American School Counselor Association. (2021). ASCA Mindsets & behaviors for student success: K–12 college-, career- and life-readiness standards for every student. Alexandria, VA: Author.

American School Counselor Association. (2019). ASCA National Model: A framework for school counseling programs (4th ed.). Alexandria, VA: Author.

Atkins, M., Hoagwood, K. E., Kutash, K., & Seidman, E. (2010). Toward the integration of education and mental health in schools. Administration and Policy in Mental Health, 37, 40–47.

Centers for Disease Control and Prevention (2013). Mental health surveillance among children – United States, 2005-2011. Retrieved from http://www.cdc.gov/features/childrensmentalhealth

Counts, N., & Gionfriddo, P. (2016). Education, health and behavioral health: New policy priorities for their integration emerge for 2017, Health Affairs Blog, December 23, 2016. doi: 10.1377/hblog20161223.058080

Erford, B. T. (2019). Helping students with mental and emotional disorders. In B. T. Erford (ed.) Transforming the school counseling profession (5th ed.) (pp. 382-405). Upper Saddle River, NJ: Pearson.

Erickson, A., & Abel, N. R. (2013). A high school counselor’s leadership in providing school-wide screenings for depression and enhancing suicide awareness. Professional School Counseling, 16(5), 283-289. doi: 10.5330/psc.n.2013-16.283

Marrast, L., Himmelstein, D. U., & Woolhandler, S. (2016). Racial and ethnic disparities in mental health care for children and young adults: A national study. International Journal of Health Services, 46(4), 810-24. doi: 10.1177/0020731416662736

Panigua, F. A. (2013). Assessing and treating culturally diverse clients: A practical guide (3rd ed.). Thousand Oaks, CA: Sage.
 

The prevalence of mental illness in children has reached an all time high, and it’s a public health issue that up until recently has been widely ignored. According to the Centers for Disease Control and Prevention, ¹ an estimated 1 in 5 children are diagnosed with “mental disorders such as ADHD, Tourette syndrome, behavioral issues, mood and anxiety disorders, autism spectrum disorders, or substance abuse disorders.”

Left undiagnosed or untreated, children’s mental disorders can cause a number of problems both at home and in the classroom, affecting the way children learn, behave, and handle their emotions. Despite this, nearly 80 percent of adolescents who would benefit from mental health treatment do not receive it, and this disproportionately affects children of color and the uninsured.²

This gap in treatment for students can be explained by a number of factors. Counselors, parents, and teachers are constantly battling with challenges that include mental health stigma, budget constraints, inadequate insurance coverage, and availability of mental health services in the community.³

For students who do receive a diagnosis, schools are often the first providers of mental health resources. 4

The Role of the School Counselor

Throughout the week, many students spend more time in the classroom than they spend with their parents. As such, teachers, counselors, and other school staff are among the first to notice concerning changes in behavior that could signal a mental or behavioral health issue.
While teachers arguably spend the most time with their students, a study by the research journal School Psychology Quarterly found that a mere 34 percent of teachers surveyed felt that they had the skills needed to identify mental health issues in students and find resources for students with mental health conditions. 5

As such, school counselors become a crucial part of the education team, collaborating with teachers, administrators, parents, and social workers to ensure that each student receives the care and resources necessary to succeed in their academic and personal lives. 6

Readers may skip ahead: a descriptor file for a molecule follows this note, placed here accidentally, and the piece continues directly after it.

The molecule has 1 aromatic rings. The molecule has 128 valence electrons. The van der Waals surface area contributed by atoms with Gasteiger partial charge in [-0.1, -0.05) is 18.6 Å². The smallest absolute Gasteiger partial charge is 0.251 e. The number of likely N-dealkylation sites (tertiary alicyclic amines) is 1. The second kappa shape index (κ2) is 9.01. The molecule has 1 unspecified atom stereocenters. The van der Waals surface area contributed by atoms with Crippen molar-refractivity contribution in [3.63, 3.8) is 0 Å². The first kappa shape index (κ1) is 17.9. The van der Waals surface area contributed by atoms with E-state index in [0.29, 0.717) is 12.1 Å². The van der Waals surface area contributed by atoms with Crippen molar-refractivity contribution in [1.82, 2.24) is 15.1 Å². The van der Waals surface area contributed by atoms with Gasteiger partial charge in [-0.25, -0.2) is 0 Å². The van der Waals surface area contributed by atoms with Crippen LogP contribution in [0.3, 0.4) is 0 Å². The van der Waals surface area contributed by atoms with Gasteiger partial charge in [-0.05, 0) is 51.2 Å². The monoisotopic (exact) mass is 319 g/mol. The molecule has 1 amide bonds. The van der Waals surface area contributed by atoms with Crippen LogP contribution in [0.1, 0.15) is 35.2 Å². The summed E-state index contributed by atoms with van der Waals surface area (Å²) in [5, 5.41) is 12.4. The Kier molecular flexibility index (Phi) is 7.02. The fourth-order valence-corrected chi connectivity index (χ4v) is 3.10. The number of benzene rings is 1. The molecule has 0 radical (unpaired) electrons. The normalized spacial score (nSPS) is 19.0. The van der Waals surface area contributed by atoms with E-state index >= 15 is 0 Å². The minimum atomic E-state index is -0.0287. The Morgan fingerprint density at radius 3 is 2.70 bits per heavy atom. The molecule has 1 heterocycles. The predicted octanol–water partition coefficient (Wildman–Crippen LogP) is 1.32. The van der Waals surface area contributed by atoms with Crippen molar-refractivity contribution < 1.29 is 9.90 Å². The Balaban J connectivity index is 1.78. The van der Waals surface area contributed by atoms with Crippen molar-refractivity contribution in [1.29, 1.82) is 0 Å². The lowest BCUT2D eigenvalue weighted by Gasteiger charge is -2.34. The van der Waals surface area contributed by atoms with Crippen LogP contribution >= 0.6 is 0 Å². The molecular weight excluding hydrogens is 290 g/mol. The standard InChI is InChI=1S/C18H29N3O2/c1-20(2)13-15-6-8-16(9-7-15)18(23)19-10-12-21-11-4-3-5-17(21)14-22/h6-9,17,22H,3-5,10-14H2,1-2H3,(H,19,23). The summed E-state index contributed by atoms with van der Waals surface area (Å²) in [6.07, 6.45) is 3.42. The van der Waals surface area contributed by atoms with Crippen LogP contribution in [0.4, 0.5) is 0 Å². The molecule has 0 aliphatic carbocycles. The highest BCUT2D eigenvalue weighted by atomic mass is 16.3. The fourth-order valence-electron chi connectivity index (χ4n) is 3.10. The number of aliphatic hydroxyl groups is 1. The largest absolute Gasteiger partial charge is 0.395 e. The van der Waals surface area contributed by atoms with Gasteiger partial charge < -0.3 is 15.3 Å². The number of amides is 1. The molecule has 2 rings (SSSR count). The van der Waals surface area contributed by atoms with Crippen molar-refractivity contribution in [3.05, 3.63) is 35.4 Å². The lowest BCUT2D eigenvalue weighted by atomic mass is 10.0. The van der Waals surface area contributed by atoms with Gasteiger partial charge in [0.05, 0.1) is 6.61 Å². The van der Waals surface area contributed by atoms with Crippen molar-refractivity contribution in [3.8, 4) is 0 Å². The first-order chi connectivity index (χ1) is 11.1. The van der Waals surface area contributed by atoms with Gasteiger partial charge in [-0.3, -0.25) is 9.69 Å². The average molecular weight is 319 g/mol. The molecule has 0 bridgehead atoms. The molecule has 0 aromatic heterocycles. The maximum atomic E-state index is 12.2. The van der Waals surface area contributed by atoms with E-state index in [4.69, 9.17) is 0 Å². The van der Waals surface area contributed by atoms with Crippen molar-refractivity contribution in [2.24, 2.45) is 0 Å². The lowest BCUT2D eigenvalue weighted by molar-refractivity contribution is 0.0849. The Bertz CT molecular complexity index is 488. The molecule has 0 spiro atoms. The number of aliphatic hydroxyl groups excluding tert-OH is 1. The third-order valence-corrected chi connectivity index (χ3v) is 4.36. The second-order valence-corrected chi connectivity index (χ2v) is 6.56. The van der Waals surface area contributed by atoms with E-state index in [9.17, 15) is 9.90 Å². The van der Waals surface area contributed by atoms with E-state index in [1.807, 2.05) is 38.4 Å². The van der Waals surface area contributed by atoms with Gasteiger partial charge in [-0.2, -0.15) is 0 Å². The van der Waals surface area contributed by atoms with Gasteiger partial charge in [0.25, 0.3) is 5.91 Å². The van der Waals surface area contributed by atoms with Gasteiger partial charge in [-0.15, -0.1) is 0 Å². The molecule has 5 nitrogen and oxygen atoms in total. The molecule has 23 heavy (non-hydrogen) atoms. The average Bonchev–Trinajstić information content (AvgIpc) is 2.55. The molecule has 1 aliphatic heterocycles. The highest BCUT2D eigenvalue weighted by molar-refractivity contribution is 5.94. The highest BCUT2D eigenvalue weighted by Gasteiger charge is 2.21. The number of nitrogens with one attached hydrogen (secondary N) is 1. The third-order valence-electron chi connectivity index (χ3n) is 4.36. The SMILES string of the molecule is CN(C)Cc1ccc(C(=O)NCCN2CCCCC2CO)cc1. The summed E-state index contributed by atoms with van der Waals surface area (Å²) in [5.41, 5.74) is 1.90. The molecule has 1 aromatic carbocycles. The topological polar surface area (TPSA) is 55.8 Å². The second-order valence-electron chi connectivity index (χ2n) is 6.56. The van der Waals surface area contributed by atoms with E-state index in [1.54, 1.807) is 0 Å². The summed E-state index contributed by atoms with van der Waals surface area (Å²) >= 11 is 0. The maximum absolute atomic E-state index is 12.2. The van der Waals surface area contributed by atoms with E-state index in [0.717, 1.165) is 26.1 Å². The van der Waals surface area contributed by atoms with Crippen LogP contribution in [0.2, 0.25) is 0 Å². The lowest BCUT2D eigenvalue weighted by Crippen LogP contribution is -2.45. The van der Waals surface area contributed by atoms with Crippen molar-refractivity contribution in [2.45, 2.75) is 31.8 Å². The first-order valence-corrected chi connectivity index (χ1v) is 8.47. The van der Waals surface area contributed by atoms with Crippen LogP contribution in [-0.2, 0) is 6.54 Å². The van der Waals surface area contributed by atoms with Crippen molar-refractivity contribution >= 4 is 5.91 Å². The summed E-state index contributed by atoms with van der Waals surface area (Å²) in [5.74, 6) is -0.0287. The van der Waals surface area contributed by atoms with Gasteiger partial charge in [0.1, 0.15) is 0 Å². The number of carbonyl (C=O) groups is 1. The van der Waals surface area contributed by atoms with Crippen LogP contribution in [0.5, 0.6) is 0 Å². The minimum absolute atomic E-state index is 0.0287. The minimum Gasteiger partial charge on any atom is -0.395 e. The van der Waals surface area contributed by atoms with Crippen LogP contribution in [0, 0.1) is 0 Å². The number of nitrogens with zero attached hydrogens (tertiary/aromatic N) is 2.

School counselors allocate much of their focus to designing and implementing programs which promote the academic and personal success for all of their students. These responsibilities include:

  • Enhancing the awareness of mental health in their schools, and aiming to remove shame and stigma
  • Provide external referrals, which may include short-term counseling or crisis intervention
  • Recognize and respond to warning signs, such as sudden changes in grades or attendance, disciplinary problems, or visible problems at home
  • Provide individual focus to students about issues surrounding their mental health, academic well being, and social and emotional needs
  • Provide resources and support for teachers, administrators, and parents 7

 

Barriers to Mental Health Treatment

Counselors are a vital part of the educational team, and in an ideal world, children would have adequate access to school counselors. But when districts are confronted with budget cuts, counselors are often among the first to be laid off.

As it stands, the national student-to-counselor ratio is much higher than the average 250-1 ratio recommended by the American School Counselors Association. 8 At some schools, the student-to-counselor ratio is as high as 781:1. 9

Additionally, counselors must also operate based on the mental health services readily available in their communities, and not all communities are equally prepared to handle mental health concerns.

When left unmet, students mental health needs can pose serious barriers to social and educational development. Counselors are a necessary part of an educational staff, as they have the unique qualifications required to provide education, intervention, and referral services to children, parents, and teachers. Although school counselors typically do not act as long-term therapists, they help foster an environment where mental health stigma is erased, help bridge the gap between student and community resources, and make sure the developmental needs of all students are met.

Students who obtain their Master’s Degree in Counseling from Wake Forest University Online enter the field prepared to help students, parents, and teachers manage student mental health.

 

Sources:

Centers for Disease Control and Prevention, Children’s Mental Health

National Library of Medicine, Unmet Need for Mental Health Care Among U.S. Children: Variation by Ethnicity and Insurance Status

Education Week, Including Teachers in the Student Mental-Health Continuum

Digital Commons, How Schools Can Support Students with Mental Illness 

Ed Source, New Push for Mental Health Training for Teachers and Principals

MN 2020, Don’t Forget School Counselors in Mental Health Debate

School Counselor,The School Counselor and Student Mental Health 

American Counseling Association, United States Student-to-Counselor Ratios for Elementary and Secondary Schools